Outside-IN

Finding common ground with clients from different ethnic groups

Tell your story and listen to theirs, if possible with the assistance of a staffer who speaks their language

Oct 19, 2017 @ 3:02 pm

By Greg Oray

Investing involves money and money is personal. This business changes constantly, but what always remains the same is building trust and strong relationships with your clients. It's the key to growing your business. The best relationships are made through the stories we share. My story began when my mother and I moved to America.

I'm an immigrant from Russia. When I was nine years old, my mother packed a suitcase and purchased two one-way tickets to New York. She had $500 and couldn't speak English. We got a hold of old friends living in Southeast Detroit and for the next 25 years I was lucky to call it home.

My mother, Olga, was a very smart and determined woman in pursuit of the American dream. Working was in her DNA and it took many hard years to make that dream a reality. When I got older, I finally understood what she had accomplished.

This is my story. The challenges and sacrifices we must make for the growth and success of our firm are the same my mother had. I always share this story at public speaking events, which I host regularly.

I live in Troy, Michigan. It's a very diverse city and a financial hub with fierce competition. The automotive industry brings people from all over the world seeking opportunity and I get to meet many immigrants at the events I host. To stand out from advisers, I tell my story because many other immigrants sitting in that room have gone through the same thing my mother and I did.

I have acquired clients from many different ethnic groups by telling my story. I gained their interest and trust quickly because they could relate and we shared a common bond. Not every adviser has his story, but it doesn't mean they can't work with different ethnic groups. These three tips can help advisers find that common bond.

First, you must listen to their stories. Successful immigrants are very proud of their accomplishments and hard work. Great clients of mine are a couple who immigrated to the U.S. from Vietnam more than 40 years ago. They came here with nothing. After I shared my story at a seminar, the husband came up to me and told me, "we came here with less than you and we understand the hard work it took to make it in this country."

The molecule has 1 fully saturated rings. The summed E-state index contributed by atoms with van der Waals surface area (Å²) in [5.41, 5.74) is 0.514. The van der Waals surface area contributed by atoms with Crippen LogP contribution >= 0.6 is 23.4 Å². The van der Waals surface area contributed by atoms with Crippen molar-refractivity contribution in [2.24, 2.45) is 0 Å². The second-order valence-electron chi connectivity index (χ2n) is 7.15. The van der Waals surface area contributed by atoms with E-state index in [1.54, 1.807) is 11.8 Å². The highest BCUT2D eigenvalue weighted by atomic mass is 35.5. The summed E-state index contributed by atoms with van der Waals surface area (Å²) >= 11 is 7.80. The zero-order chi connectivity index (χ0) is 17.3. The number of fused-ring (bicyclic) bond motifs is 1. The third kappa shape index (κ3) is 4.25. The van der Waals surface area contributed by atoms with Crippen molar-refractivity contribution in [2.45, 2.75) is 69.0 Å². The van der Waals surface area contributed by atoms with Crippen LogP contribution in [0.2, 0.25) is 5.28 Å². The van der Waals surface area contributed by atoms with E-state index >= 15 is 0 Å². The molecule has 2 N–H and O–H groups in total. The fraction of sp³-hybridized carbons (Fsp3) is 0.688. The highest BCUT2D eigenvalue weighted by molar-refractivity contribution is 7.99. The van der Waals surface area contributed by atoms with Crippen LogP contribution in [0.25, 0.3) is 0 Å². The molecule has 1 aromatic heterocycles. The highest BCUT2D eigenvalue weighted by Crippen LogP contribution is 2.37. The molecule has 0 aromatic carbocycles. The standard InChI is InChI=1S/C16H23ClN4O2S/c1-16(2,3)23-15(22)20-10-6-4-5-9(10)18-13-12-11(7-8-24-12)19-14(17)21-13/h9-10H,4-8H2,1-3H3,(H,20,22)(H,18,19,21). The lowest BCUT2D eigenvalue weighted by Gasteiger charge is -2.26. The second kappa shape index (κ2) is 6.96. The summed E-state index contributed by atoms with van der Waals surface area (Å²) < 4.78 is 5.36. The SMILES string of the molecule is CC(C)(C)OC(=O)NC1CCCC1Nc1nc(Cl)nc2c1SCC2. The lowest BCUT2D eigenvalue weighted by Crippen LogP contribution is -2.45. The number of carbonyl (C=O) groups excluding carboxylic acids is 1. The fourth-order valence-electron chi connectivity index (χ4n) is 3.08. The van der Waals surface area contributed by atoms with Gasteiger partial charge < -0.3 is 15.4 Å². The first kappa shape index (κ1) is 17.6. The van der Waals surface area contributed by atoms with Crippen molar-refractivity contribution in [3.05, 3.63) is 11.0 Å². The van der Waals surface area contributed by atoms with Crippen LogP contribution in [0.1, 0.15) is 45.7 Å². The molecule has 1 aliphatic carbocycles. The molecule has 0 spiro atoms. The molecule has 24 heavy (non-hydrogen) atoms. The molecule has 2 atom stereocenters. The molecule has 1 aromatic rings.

From that day, we developed a special relationship. This great couple put their trust in me and became a big part in the growth of our firm. Their story of success is amazing and the more I learned about them, the better I understood their financial needs, fears, concerns and goals. Take the time to learn your clients' stories because it will open doors to understanding who they really are.

Second, do your research. If you're working with a prospect from a different ethnic group take time to learn about their culture and history. I have worked with many Chinese clients and taking time to understand their culture, financial tendencies and decision-making process was the key to building trust.

Wealthy Chinese place a lot of trust in friends and family in their community. Take time to attend events in the Chinese community and invite them to yours. Learn to be their aide. You will eventually become their go-to expert and will earn a great source of referrals.

Finally, if possible, hire a client specialist who speaks another language to service accounts. Language barriers can be difficult to overcome. This person can help create a comfortable environment for ethnic prospects who have trouble communicating. This will lead to better communication, trust and smarter decision-making.

These three keys to working with ethnic groups may help you when reaching out to a diverse community. We all have a story and people from different ethnic groups have some really great ones. Take time to really listen and you will earn their trust.

Greg Oray is president of Oray King Wealth Advisors.

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